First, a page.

Key Monthly Economic News
- Employment: February's employment report showed continued strengthening in the labor sector with 235,000 new jobs added in the month, on the heels of 238,000 new jobs added in January. Over the last 12 months ended in February, average hourly earnings have risen by $0.71, or 2.8%. This increase is a good sign for the economy but puts pressure on profit margins at companies.
- Interest rates: Following its meeting in March, the Federal Open Market Committee raised the target range for the federal funds rate by 25 basis points to 0.75%-1.00%. This is the first interest rate change for 2017, although two more increases are expected this year per the FOMC.
- Inflation: Inflation, as measured by personal consumption expenditures, reached the Fed's 2.0% annual target in February. Consumer prices are up 2.7% for the year, a mark that is not only well above the Fed's 2.0% target for inflation, but stands as the highest rate of growth in almost five years. Even the core rate, which excludes energy, is holding steady at 2.2% since February 2016.
- International markets: The UK formally began the process of leaving the EU. This action now opens a two-year window for Britain to negotiate the terms of its exit. The bottom line is that nothing dramatic is likely to happen whether economically or in the investment markets as a result of this despite the initial reactions in June 2016.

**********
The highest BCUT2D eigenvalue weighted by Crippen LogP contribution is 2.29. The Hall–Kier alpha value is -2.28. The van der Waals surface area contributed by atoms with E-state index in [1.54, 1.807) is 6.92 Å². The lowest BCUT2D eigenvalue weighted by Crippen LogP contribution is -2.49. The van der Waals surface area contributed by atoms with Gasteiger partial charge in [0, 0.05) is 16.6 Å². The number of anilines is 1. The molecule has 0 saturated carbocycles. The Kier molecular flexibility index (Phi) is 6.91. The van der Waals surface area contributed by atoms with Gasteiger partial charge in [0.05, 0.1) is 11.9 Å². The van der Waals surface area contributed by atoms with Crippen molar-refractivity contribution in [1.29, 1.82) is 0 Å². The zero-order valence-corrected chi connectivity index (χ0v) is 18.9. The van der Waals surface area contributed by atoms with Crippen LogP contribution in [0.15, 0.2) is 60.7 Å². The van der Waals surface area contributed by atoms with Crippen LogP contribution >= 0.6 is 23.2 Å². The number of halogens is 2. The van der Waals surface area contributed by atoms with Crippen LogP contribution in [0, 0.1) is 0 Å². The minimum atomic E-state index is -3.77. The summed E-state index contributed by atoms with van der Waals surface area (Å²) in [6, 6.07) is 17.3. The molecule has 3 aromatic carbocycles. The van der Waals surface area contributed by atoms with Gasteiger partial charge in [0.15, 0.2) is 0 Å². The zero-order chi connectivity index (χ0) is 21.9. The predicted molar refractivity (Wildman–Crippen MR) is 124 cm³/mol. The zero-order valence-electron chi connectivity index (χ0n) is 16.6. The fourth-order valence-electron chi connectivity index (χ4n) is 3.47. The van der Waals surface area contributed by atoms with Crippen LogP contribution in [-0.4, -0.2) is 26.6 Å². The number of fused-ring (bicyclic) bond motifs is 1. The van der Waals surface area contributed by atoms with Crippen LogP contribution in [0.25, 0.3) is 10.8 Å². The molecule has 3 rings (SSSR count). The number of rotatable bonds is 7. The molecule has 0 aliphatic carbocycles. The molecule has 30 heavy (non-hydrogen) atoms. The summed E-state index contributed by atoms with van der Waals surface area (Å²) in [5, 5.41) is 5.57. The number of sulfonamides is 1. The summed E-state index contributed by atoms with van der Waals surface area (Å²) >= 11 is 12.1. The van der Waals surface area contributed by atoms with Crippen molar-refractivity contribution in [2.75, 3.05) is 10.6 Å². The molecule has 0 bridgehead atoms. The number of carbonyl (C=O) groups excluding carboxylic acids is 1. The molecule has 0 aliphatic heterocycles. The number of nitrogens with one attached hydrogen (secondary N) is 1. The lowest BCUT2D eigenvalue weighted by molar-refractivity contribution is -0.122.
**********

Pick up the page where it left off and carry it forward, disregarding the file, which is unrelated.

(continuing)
Market pundits have been telling us that the market’s sudden rise that begin after the elections in November is the result of the so-called “Trump Trade.” This is shorthand for an expectation that companies and individuals will soon be paying fewer taxes and be burdened by fewer regulations, leading to higher profits and greater productivity. Add in promised infrastructure spending, and the expectation was an economic boom across virtually all sectors.
The good news is that corporate profits have been increasing over the last quarters. This will likely need to continue to justify U.S. stock prices and plow through the negative news – much of which will likely be resulting from the sausage-making in Washington.
If employment remains strong and consumer prices trend higher, the Fed may raise the target rate another 0.25% in May, tentatively with at least one more rate increase likely before the end of the year.
As always: stay disciplined, focus on those things you can control, and ignore the rest.
To Your Prosperity,
Kevin Kroskey, CFP®, MBA